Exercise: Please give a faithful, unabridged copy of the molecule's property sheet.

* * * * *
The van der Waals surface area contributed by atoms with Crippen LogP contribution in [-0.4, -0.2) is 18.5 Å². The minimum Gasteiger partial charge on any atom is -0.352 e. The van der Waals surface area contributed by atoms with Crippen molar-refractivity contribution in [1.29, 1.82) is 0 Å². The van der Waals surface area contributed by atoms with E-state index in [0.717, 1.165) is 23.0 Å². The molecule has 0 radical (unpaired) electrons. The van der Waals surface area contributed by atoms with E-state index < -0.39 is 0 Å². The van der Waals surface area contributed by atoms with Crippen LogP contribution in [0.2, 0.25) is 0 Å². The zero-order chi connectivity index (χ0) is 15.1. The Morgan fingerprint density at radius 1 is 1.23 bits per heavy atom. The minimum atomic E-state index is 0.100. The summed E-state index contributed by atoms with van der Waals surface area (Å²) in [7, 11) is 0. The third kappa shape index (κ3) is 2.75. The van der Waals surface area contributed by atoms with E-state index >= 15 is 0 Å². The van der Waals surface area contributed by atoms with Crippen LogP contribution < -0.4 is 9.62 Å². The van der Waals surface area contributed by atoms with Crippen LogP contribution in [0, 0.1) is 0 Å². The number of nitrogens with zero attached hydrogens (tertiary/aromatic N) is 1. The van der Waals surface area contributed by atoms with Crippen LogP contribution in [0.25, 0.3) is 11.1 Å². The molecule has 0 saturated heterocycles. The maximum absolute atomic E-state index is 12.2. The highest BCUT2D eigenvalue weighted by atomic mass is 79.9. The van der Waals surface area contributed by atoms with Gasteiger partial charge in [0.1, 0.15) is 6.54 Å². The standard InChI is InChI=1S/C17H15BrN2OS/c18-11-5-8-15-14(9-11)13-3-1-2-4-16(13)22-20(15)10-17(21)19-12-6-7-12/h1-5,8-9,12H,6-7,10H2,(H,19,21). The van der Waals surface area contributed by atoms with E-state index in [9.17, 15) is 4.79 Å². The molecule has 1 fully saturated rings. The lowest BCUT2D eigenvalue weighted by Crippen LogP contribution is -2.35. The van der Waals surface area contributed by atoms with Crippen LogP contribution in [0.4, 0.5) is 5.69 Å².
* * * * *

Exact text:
The van der Waals surface area contributed by atoms with Crippen LogP contribution in [-0.4, -0.2) is 18.5 Å². The minimum Gasteiger partial charge on any atom is -0.352 e. The van der Waals surface area contributed by atoms with Crippen molar-refractivity contribution in [1.29, 1.82) is 0 Å². The van der Waals surface area contributed by atoms with E-state index in [0.717, 1.165) is 23.0 Å². The molecule has 0 radical (unpaired) electrons. The van der Waals surface area contributed by atoms with E-state index < -0.39 is 0 Å². The van der Waals surface area contributed by atoms with Crippen LogP contribution in [0.2, 0.25) is 0 Å². The zero-order chi connectivity index (χ0) is 15.1. The Morgan fingerprint density at radius 1 is 1.23 bits per heavy atom. The minimum atomic E-state index is 0.100. The summed E-state index contributed by atoms with van der Waals surface area (Å²) in [7, 11) is 0. The third kappa shape index (κ3) is 2.75. The van der Waals surface area contributed by atoms with E-state index >= 15 is 0 Å². The van der Waals surface area contributed by atoms with Crippen LogP contribution < -0.4 is 9.62 Å². The van der Waals surface area contributed by atoms with Crippen LogP contribution in [0, 0.1) is 0 Å². The number of nitrogens with zero attached hydrogens (tertiary/aromatic N) is 1. The van der Waals surface area contributed by atoms with Crippen LogP contribution in [0.25, 0.3) is 11.1 Å². The molecule has 0 saturated heterocycles. The maximum absolute atomic E-state index is 12.2. The highest BCUT2D eigenvalue weighted by atomic mass is 79.9. The van der Waals surface area contributed by atoms with Gasteiger partial charge in [0.1, 0.15) is 6.54 Å². The standard InChI is InChI=1S/C17H15BrN2OS/c18-11-5-8-15-14(9-11)13-3-1-2-4-16(13)22-20(15)10-17(21)19-12-6-7-12/h1-5,8-9,12H,6-7,10H2,(H,19,21). The van der Waals surface area contributed by atoms with E-state index in [9.17, 15) is 4.79 Å². The molecule has 1 fully saturated rings. The lowest BCUT2D eigenvalue weighted by Crippen LogP contribution is -2.35. The van der Waals surface area contributed by atoms with Crippen LogP contribution in [0.4, 0.5) is 5.69 Å².